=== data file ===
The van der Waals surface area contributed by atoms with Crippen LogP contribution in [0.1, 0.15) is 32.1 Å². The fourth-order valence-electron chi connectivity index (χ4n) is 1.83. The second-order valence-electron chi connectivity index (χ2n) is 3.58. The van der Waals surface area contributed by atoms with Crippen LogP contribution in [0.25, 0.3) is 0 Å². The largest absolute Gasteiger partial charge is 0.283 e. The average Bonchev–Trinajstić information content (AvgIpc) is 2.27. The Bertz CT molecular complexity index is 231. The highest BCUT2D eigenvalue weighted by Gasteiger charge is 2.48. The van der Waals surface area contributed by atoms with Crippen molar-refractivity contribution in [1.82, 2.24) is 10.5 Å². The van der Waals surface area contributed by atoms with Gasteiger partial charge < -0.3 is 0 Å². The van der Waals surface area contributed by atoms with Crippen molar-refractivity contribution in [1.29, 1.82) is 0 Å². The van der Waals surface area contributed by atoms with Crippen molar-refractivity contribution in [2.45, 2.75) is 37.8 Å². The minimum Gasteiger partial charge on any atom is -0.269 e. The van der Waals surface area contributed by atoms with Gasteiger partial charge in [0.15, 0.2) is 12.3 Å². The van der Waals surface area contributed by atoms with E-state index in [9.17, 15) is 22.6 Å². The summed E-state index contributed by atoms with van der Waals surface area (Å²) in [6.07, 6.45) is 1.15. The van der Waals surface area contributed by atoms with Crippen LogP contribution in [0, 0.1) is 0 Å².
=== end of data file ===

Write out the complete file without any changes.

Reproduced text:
The van der Waals surface area contributed by atoms with Crippen LogP contribution in [0.1, 0.15) is 32.1 Å². The fourth-order valence-electron chi connectivity index (χ4n) is 1.83. The second-order valence-electron chi connectivity index (χ2n) is 3.58. The van der Waals surface area contributed by atoms with Crippen LogP contribution in [0.25, 0.3) is 0 Å². The largest absolute Gasteiger partial charge is 0.283 e. The average Bonchev–Trinajstić information content (AvgIpc) is 2.27. The Bertz CT molecular complexity index is 231. The highest BCUT2D eigenvalue weighted by Gasteiger charge is 2.48. The van der Waals surface area contributed by atoms with Crippen molar-refractivity contribution in [1.82, 2.24) is 10.5 Å². The van der Waals surface area contributed by atoms with Gasteiger partial charge < -0.3 is 0 Å². The van der Waals surface area contributed by atoms with Crippen molar-refractivity contribution in [1.29, 1.82) is 0 Å². The van der Waals surface area contributed by atoms with Crippen molar-refractivity contribution in [2.45, 2.75) is 37.8 Å². The minimum Gasteiger partial charge on any atom is -0.269 e. The van der Waals surface area contributed by atoms with Gasteiger partial charge in [0.15, 0.2) is 12.3 Å². The van der Waals surface area contributed by atoms with E-state index in [9.17, 15) is 22.6 Å². The summed E-state index contributed by atoms with van der Waals surface area (Å²) in [6.07, 6.45) is 1.15. The van der Waals surface area contributed by atoms with Crippen LogP contribution in [0, 0.1) is 0 Å².